As an individual who uses a wheelchair, you know that many non-wheelchair bound people assume that you are limited by your chair. You may or may not be, but either way you’ve adapted and found a way to get from place to place; you may be one of the many wheelchair bound individuals that drives yourself everywhere.
If you are an independent driver, your vehicle has already been adapted to suit your needs so you can drive comfortably, but is your vehicle safe enough to protect you in the event of a car accident? Safe driving practices are crucial for everyone on the road and all drivers of all ages and abilities need to know how to stay safe.
Is Your Vehicle Safe?
Even if your vehicle has already been made over with adaptive equipment, it’s always important to have regularly scheduled maintenance. It may even be mandatory for compliance with terms of your warranty. Just like any vehicle, a car that has had adaptations should have regular “check ups”. If your adaptive equipment stops working properly, it’s vital for your safety (and the safety of others) to have it checked out immediately.
Has Your Ability to Drive Changed?
Over time, everyone’s ability to drive may change, wheelchair bound or not. For instance, some individuals suffer from memory loss or have extreme vision changes. In these particular instances, continuing to drive may not be the safest idea.
Pay attention to your driving abilities. How are your adaptations working? If they become difficult to use, it’s important to talk with a driver rehabilitation specialist, the person who helped you adapt your vehicle in the first place. For example, if your muscle strength, coordination, or judgement has changed (even just a little) you may not be as safe as you think. The driver rehabilitation specialist will re-evaluate your needs and decide if other adaptations are needed. Whatever you do, don’t delay or ignore any changes in your ability.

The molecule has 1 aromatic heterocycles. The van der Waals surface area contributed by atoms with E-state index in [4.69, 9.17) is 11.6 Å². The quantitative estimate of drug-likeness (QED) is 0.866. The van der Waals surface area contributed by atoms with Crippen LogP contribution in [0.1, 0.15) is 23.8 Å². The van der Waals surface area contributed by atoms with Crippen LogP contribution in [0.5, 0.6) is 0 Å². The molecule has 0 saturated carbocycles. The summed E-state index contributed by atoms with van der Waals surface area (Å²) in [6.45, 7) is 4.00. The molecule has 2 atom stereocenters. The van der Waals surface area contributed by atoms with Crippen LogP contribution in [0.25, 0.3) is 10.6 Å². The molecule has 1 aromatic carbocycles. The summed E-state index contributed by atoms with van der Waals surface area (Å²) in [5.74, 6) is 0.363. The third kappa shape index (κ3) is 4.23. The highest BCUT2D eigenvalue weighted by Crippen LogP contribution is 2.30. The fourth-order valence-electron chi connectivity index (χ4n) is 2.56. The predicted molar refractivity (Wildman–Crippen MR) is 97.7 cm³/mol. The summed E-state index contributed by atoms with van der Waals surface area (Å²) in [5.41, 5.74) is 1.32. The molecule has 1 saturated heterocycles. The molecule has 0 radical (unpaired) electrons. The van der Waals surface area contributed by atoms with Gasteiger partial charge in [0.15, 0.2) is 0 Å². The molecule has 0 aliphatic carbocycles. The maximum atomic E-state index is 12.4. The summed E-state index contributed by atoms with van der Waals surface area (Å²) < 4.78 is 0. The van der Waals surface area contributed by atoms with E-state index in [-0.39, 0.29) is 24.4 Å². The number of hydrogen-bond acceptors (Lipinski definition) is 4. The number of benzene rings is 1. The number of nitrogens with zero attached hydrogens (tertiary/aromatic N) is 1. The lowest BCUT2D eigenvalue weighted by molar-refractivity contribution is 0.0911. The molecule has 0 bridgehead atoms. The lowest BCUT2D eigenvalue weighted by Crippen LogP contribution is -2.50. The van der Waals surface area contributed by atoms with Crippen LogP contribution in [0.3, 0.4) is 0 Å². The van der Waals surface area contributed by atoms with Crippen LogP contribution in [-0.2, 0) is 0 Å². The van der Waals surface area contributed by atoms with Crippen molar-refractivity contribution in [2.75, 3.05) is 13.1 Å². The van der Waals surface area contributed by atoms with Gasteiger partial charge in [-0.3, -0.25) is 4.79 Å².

Understand and Follow the Rules of the Road
If you have a modified vehicle, you have a special license plate and a placard that hangs on your rear view window. Don’t assume that any drivers will navigate the road any differently around you. Many drivers are distracted, in a rush, and rarely pay close attention to fellow motorists. That said, it’s extremely important that you drive defensively and follow all the traffic laws based upon where you live.
Additionally, never text and drive or engage in any other distractions. Do not operate your vehicle under the influence of drugs or alcohol, and don’t attempt to drive if you are tired or don’t feel like you can safely navigate through traffic or use your adaptive equipment.
Being an independent driver, when you are wheelchair bound, can be very empowering, but may also be very dangerous if you fail to follow the rules or make sure that your vehicle is safe and easy to operate based upon your needs. Double check that your vehicle is roadworthy before you get ready to roll.